Then, we have to talk about monitoring. While professional studio monitors can cost tens of thousands of dollars, there are plenty of really good options at a raction of that, and plenty in between. Assuming that I’m not addressing readers with a cool $10K to drop on monitors, I’ll simply say that budget monitors do not mean budget results. Some are excellent, such as the popular (yet slightly dull to my ears) KRK Rokit series, Mackie CR-3, Yamaha HS5, and my personal favorite, the ADAM Audio TD-7.
It’s well worth investing what you can afford into studio monitors and acoustic treatment, since this will help you get a true reproduction of the audio you’re trying to EQ. You can’t fix what you can’t hear.
Low end is perennially hard to mix, predominantly because the human ear doesn’t pick it up with the same clarity as it does with mids and highs. Getting them mixed correctly, though, is pretty vital. If the bass and low end doesn’t sit together beautifully and in balance with the rest of the track, it can cause distortion, and in many cases a surprisingly quiet mix.
Again, you can’t mic what you can’t hear, so it’s worth investing in a subwoofer if you can afford it (and your neighbors don’t call the cops). Subwoofers specialise in low range audio (from as low as 20 Hz up to around 140 Hz). I can’t argue with Lifewire’s decision to award the Polk PSW505 with the top spot in this category, and at $300 they’re kind of affordable…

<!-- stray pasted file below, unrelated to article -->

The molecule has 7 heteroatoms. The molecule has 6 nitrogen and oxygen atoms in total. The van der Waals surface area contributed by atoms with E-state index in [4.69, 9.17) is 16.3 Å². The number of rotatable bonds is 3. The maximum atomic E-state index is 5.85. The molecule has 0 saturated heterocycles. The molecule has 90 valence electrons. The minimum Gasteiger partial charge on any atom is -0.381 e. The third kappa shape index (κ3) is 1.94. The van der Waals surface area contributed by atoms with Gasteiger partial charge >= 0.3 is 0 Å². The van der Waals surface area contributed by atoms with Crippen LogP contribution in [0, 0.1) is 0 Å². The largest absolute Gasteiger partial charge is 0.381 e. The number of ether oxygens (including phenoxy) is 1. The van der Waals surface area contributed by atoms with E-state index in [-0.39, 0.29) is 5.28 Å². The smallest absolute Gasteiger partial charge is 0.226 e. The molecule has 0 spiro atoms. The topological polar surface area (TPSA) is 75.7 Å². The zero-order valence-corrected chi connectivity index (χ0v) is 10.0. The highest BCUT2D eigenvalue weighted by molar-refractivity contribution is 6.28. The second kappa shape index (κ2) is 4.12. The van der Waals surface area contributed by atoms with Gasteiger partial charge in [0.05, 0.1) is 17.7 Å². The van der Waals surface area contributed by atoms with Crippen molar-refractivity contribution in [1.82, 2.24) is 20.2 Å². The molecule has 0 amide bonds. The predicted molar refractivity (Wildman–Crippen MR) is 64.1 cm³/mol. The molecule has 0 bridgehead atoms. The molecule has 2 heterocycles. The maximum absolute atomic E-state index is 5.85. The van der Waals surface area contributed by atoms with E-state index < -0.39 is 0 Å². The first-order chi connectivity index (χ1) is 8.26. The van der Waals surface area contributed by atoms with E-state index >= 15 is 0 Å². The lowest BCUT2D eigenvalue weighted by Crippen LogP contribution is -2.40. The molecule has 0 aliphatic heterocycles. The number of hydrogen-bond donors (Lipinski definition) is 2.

When my son was born, my home studio suddenly needed to make a lot less noise, so I invested in a high-end pair of headphone monitors. I’m not saying it was the same as referencing in a properly treated room with decent studio monitors, but I got accustomed to the responses of my new headphones, and was able to mix several commercial records using them, with fairly good results. But, despite having excellent monitors (Sennheiser HD600s, if you’re curious) I couldn’t in all honesty recommend headphones for mixing/EQing in full. I’d always want to do my final mixes in my studio. However, good headphones can come pretty close if you learn their limitations, and can be a really great solution for those living in quiet spaces.
It’s pretty handy having access to a highly detailed image of your sounds’ frequency performances. Spectral analysers are awesome. But, your ears are awesom-er. Trust them, learn to really listen with them, and you’ll make better EQ decisions. One good way to practice this, is to use shelving EQs or analog emulations to perform EQ processes. By taking away that spectral analysis crutch, you’ll force your ears to listen, which can only make you a better mixer.[the_ad id=”8173″]
Everyone loves bass. It’s the special sauce that gets the party started and the club jumping. But most us have a tendency to overload the bass in search of that bass-bin bothering magic.
Many sounds have a fundamental and a bunch of higher harmonics that round out the sound and provide its character. But below the fundamental, it’s often just bassy tones that fight with your bass instruments. Roll them off on almost every track below the fundamental, and you should find a great deal of space opens up in the low end for clear, powerful bass-lines and drums.
The strange thing is, oftentimes removing bass can actually bring out sparkly mids and highs and emphasise the bass you left in. Knowing how much to leave in is one of the dark arts, but so long as you’re not just whacking more in when in doubt, you’ve a good chance of nailing it.